Denying Dominance

Participants expecting to have a conversation with an obese student were much quicker to indicate that words like “powerful”, “strong” and “dominant” matched their self-concept than were participants expecting to have a conversation with a normal-weight student. …  Moreover, participants expecting to chat to an overweight student reported feeling more socially powerful as revealed by their agreement with statements like “I could make the interaction more enjoyable for my partner” and “I expect that my partner will like me more than I like him”. Finally, participants waiting to talk to an overweight partner also tended to rate their partner more negatively, and were more likely to say that obesity is due to lack of willpower.

More here.  Humans clearly attend closely to status, an important part of status is dominance, and a key way we show dominance is to tell others what to do.  Whoever gets to tell someone else what to do is dominating, and affirming their own status.  But we are also clearly built to not notice most of our status moves, and so we attribute them to other motives.  And as long as we are making up motives, we might as well make up the most admired of motives, altruism.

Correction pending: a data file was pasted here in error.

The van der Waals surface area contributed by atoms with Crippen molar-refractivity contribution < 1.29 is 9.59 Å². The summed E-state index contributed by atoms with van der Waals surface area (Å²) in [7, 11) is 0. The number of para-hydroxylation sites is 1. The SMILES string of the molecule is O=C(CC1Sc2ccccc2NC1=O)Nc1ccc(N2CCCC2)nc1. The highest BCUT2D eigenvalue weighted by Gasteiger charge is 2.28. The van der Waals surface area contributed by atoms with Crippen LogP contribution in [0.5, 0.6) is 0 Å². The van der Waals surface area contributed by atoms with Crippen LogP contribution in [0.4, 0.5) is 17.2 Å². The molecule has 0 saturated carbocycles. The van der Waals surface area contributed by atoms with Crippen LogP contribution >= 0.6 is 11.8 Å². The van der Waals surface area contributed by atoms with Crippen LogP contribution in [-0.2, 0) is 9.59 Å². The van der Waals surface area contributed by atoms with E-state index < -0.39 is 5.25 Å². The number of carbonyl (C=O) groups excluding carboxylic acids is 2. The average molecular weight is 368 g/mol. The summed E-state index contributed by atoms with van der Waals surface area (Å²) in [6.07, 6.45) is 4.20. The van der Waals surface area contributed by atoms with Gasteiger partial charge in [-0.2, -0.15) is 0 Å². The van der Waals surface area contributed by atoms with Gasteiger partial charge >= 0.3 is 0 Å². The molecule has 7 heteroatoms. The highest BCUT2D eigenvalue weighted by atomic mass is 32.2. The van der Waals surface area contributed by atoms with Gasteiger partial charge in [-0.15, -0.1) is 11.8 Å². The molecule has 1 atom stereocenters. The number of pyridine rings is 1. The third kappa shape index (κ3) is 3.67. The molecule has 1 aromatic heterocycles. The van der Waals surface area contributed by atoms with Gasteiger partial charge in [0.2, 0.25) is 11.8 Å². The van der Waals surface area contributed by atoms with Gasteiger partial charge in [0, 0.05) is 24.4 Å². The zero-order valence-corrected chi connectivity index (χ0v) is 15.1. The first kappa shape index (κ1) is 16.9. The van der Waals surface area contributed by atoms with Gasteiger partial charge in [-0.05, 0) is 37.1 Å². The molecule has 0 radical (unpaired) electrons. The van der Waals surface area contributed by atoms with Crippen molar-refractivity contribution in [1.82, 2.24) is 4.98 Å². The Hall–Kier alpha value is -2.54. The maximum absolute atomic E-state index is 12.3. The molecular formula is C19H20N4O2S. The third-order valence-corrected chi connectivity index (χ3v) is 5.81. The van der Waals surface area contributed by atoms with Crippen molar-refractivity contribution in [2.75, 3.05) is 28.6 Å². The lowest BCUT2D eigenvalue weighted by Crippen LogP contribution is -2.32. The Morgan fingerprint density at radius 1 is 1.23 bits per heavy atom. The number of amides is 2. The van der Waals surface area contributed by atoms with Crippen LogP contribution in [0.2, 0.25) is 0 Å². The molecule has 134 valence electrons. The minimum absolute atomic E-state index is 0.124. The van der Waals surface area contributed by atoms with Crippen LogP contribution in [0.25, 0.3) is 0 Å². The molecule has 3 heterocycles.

So we tend to think we tell others what to do in order to help them, and not to dominate them.  In particular we tend to think we tell fat folks what to do, and control their behavior, because this will help those fat folks.  For example, many support taxing soda or fast food in order to help fat folks.

Yet it is completely crazy to imagine that fat folks have not yet heard that fat might be unhealthy or unattractive.  Believe me, they’ve heard!  If they are choosing to be fat, they are doing so reasonably informed of the consequences.  Our constant anti-fat “public health” messages are not at all kind – such messages just serve to put fat folks down, and lift the rest of us up.  If anyone is so clueless as to need constant reminders, it is those who can’t see their own over-bearing domination, such as putting down fat folks to lift themselves up.

Hat tip to Stefano Bertolo and Tyler Cowen.

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